To use Wikipedia’s ‘Artificial Intelligence’ article as data source for reassembling and tracking AI imaginaries, Wikipedia’s infrastructure was accessed through several tools: Contropedia, Wikipedia’s own interface, WayBack Machine, and Seealsology. We begin with a premise that Wikipedia articles are intrinsically unstable and thus, as Contropedia makes visible, Wikipedia articles can provide insights into various societal controversies (Borra et al, 2015, p. 196; Borra et al, 2021, p. 711). Contropedia is a tool which maps Wikipedia’s articles as spaces of controversy, where the most edited wiki objects (that is, the content linked to within the architecture of Wikipedia) in the page are measured as controversy pointers across the history of an article's existence. Thus, Contropedia served us as an assist in a qualitative analysis of a Wikipedia article (Contropedia does not measure all the edits within sections, paragraphs, or sources as it is focused on wiki objects). The map of controversies that Contropedia provided us with was closely analyzed and annotated, and served as a guide in further close-reading of the edit history of Wikipedia’s article on AI.

An ethnographic content analysis and coding was employed for the mapping imaginaries. Once we established an initial coding scheme and hierarchy of controversies based on Contropedia, a qualitative close-reading followed. At this stage, we focused on a narrower timeframe of content analysis, comparing two versions of Wikipedia’s AI article: one from November 28th, 2022 - the last version edited before ChatGPT was released publicly - and the current version (January 10th, 2024). We focused on coding changes and edits that would allow us to, first, map how the release of ChatGPT changed the way Wikipedia's AI article arranges itself, and, second, how these changes fit into AI imaginaries scheme. When we reached data saturation, we visualised the imaginaries and counter-imaginaries in the form of a dendrogram graph.

WayBack Machine was used to trace the evolution of the ‘Table of Contents’ of Wikipedia's AI article in half-a-year intervals since its beginning (December 2003-January 2024). The digital history of a single website is an approach which allows one to view a history of a site “through the interface” (Rogers, 2018, p. 44). Wayback Machine is a natively digital tool that allows one to view different versions (or URLs) of a given website which were archived into Wayback Machine’s Internet Archive. Wayback Machine presents the results (the ‘captures’ of a given website) in a chronological order, containing the exact day when the page was captured, allowing for “the history of the website in the style of time-lapse photography” (Rogers, p. 196, 2019). We visualized the changes of ‘Table of Content’ of Wikipedia's article on AI in a GIF format and as a timeline.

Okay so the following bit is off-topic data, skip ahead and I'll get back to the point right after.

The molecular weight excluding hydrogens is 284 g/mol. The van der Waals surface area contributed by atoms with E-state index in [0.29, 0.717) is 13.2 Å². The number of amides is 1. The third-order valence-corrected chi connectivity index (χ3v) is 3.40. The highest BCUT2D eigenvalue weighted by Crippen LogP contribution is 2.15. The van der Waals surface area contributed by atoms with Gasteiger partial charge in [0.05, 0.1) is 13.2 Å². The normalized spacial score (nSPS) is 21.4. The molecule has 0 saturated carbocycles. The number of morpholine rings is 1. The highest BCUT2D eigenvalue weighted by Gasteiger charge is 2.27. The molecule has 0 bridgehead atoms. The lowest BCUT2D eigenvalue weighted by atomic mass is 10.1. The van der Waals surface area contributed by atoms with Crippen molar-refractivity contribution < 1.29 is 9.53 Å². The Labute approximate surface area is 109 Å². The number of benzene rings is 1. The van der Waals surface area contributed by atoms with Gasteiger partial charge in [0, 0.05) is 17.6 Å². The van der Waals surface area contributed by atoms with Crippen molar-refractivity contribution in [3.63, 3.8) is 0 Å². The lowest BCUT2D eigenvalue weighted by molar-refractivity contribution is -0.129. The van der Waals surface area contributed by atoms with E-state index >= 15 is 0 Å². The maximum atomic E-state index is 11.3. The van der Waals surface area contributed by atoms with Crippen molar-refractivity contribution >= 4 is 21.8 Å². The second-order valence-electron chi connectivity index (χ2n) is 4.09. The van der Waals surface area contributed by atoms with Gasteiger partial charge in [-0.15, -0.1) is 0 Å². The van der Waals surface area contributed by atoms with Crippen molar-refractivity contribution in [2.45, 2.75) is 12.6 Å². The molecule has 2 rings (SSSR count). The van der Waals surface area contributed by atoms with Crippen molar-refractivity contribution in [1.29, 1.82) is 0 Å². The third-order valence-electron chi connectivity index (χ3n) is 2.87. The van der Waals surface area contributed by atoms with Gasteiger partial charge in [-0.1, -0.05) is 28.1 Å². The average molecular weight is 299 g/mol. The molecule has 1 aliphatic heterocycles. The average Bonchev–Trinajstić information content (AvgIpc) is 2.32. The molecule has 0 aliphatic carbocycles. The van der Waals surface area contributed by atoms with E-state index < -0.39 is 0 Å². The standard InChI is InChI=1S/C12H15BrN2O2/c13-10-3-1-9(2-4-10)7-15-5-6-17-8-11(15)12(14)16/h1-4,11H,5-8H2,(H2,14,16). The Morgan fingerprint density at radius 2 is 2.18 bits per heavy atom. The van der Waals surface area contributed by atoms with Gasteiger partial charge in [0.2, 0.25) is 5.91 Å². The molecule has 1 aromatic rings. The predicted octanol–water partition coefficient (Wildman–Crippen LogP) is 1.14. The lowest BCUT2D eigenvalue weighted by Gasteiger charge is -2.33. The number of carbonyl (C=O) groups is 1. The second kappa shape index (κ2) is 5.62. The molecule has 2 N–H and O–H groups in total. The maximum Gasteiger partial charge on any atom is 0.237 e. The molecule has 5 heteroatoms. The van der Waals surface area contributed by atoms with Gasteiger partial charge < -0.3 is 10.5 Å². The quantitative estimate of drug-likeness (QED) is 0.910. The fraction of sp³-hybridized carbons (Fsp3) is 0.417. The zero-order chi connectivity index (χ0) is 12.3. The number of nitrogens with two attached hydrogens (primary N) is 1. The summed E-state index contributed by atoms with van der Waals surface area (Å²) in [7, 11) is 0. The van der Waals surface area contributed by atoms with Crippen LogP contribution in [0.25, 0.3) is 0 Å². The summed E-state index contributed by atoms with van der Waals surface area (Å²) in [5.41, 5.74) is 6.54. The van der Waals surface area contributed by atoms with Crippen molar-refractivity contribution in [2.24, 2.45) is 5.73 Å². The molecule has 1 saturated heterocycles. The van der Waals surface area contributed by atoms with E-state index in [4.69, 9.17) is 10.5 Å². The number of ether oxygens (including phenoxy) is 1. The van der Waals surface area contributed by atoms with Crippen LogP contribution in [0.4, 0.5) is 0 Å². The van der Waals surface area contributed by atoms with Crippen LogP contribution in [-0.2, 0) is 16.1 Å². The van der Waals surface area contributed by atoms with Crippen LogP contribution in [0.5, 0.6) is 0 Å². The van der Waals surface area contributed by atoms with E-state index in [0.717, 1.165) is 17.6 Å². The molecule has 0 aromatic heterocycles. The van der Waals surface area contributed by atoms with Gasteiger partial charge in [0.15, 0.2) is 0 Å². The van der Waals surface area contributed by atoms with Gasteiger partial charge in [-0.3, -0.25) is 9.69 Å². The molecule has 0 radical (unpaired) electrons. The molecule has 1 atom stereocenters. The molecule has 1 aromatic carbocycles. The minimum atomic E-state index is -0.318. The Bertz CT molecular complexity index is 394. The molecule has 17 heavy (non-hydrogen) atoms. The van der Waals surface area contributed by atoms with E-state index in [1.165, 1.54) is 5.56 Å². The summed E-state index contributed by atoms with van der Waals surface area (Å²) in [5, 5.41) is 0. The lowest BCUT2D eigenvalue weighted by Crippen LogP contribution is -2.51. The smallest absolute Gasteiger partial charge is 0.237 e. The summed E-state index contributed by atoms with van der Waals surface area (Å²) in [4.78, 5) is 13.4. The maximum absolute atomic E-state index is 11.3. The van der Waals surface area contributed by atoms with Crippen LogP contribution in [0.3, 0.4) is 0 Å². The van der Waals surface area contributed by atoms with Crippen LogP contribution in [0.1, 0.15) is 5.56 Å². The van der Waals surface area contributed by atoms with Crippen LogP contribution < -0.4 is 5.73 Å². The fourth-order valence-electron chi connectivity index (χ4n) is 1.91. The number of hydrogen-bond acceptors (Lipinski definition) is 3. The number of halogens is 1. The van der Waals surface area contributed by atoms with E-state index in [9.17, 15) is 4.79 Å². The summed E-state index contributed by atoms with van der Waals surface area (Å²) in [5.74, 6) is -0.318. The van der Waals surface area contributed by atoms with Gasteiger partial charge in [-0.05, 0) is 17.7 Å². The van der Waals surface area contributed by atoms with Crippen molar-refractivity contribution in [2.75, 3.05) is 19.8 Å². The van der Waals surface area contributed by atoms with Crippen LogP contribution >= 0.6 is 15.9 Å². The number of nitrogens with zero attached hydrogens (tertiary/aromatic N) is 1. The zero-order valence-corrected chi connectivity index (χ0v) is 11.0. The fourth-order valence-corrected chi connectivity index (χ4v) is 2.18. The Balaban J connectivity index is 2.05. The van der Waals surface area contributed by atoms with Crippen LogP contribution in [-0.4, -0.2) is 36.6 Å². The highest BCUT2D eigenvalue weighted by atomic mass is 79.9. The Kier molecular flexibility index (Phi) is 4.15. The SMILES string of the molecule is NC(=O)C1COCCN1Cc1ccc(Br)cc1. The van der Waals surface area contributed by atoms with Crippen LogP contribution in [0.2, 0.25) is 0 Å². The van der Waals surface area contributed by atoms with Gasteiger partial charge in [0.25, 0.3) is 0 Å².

Seealsology was used to retrieve a network of Wikipedia articles connected to the “Artificial intelligence” page. Seealsology is a crawler, that is a digital tool that allows to map out the network of hyperlinks linked to an initial web page or a set of web pages, referred to as ‘seed’ (Venturini & Munk, 2022, p. 164). Seealsology is a tool which focuses specifically on the hyperlinks present in the ‘see also’ section of Wikipedia articles. We then imported the network into Gephi for further analysis. We ran the Modularity statistic (Modularity = 0,832) to detect community clusters within the network of linked sites. A manual identification of the denser zones of the network followed, as we manually labeled main and smaller clusters. We then performed a manual thematic classification of the clusters of pages.